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In Event: The Role of Language Input and Production in Academic Language and Literacy Development of Dual Language Learners
Supporting the reading comprehension development of students designated as English Learners (EL) and their English proficient (EP) classmates has primarily focused on increasing opportunities for independent text reading. However, insufficient research has examined classroom environments as contexts for developing the language skills that underpin skilled comprehension (Murphy, Wilkinson, Soter, Hennessey & Alexander, 2009; Ravid & Tolchinsky, 2002). Discussions, in particular, hold potential for promoting knowledge of academic languages (ALs)—or language used for written/oral communication and knowledge co-construction by members of academic communities—for students still developing grade-level reading skills who may not be able to access academic texts independently.
Drawing on social interactionist theories (Vygotsky, 1986), this study examines the impact of teacher-scaffolded class discussion on middle grade EL and EP students’ Core Academic Language Skills (CALS)—or knowledge of high-utility syntax, morphology, text organization structures, connectives, and academic vocabulary used across content areas.
662 4th to 6th graders’ CALS and reading comprehension (RC) skills were assessed in the fall and the spring (grade 4=251 , grade 5=169 , grade 6= 242; EL=60; Spec. Ed.=84; Free and Reduced lunch eligible=585). CALS and RC were captured using psychometrically-valid and reliable measures (Authors, 2015, 2019a).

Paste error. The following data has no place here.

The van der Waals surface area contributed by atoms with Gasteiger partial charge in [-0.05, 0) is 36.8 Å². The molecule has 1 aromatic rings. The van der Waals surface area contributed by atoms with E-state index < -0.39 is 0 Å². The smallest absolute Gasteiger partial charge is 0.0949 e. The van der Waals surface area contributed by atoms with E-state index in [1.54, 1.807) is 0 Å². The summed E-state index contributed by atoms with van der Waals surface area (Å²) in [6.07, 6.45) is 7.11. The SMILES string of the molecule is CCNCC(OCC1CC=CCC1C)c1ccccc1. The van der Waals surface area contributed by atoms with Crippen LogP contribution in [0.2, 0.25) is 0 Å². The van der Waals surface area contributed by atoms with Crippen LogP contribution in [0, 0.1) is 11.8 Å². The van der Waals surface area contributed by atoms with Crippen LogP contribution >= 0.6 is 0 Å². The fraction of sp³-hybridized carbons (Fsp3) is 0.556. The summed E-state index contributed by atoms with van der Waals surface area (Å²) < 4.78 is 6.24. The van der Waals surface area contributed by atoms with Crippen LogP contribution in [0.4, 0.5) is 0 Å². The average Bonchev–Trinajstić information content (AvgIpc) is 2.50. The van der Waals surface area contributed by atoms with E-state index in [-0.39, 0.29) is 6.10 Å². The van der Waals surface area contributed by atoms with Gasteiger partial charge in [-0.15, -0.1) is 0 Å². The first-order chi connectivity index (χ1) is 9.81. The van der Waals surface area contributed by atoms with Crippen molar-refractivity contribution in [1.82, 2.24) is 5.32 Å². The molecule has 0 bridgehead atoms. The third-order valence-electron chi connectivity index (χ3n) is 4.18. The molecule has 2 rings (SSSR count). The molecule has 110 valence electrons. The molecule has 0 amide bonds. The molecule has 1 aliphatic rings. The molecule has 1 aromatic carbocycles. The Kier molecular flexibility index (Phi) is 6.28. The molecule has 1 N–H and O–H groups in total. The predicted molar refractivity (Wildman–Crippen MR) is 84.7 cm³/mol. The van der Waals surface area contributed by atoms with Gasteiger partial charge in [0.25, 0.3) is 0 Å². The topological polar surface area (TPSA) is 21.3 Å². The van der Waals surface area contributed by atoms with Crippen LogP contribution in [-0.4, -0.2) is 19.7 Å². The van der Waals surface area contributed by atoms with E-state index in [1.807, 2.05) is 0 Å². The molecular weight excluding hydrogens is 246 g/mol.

Classroom discussions were audio-recorded (2 lessons in each of the 34 classroom) and scored using a researcher-designed 5-point (low=1, mid=2-4, high=5) rubric (Assessment of Academic Register Learning Opportunities, AARLO) (Authors, 2019b). The AARLO captures the degree to which classroom-based oral language interactions are equitable and the extent to which they are academically-supportive of ALs use and development. Equitable classroom discussion foster students’ agency as ALs users, while valuing students’ existing competence as communicators in outside-of-school settings. AARLO indicators include use of students’ home language resources, and teacher’s use of strategies that promote student-posed questions, and more distributed participation. Academically-supportive classroom talk is characterized by providing students with frequent exposure to cognitively-engaging content as well as the language needed to communicate it, while also responding to students’ current levels of content and language knowledge. Indicators of this dimension include teacher’s use of supports such as sentence frames, pushing students to produce more precise and concise language or engaging in rephrasing of students’ comments. Two research assistants scored each lesson. The AARLO’s reliability was high (κ = 0.84), though the reliability of specific indicators ranged from κ = 0.60 to 1.
A two-level HLM model was fit that predicted Spring CALS scores when controlling for Fall CALS, Fall reading comprehension level, EL designation, special education designation, and free and reduced lunch (FRL) status. Classroom level variables were also entered into the model (classroom Fall CALS mean, % EL, % special education, %FRL), and grade and school (n=10) were entered as fixed effects. Results revealed a positive significant relation between equitable and academically-supportive discussion and CALS development in EL and EP students (no significant EL *discussion interaction) (coef.=0.105, p=0.051) (Table 1). These results suggest that classroom talk is a globally supportive practice that can be utilized to support EL and EP students.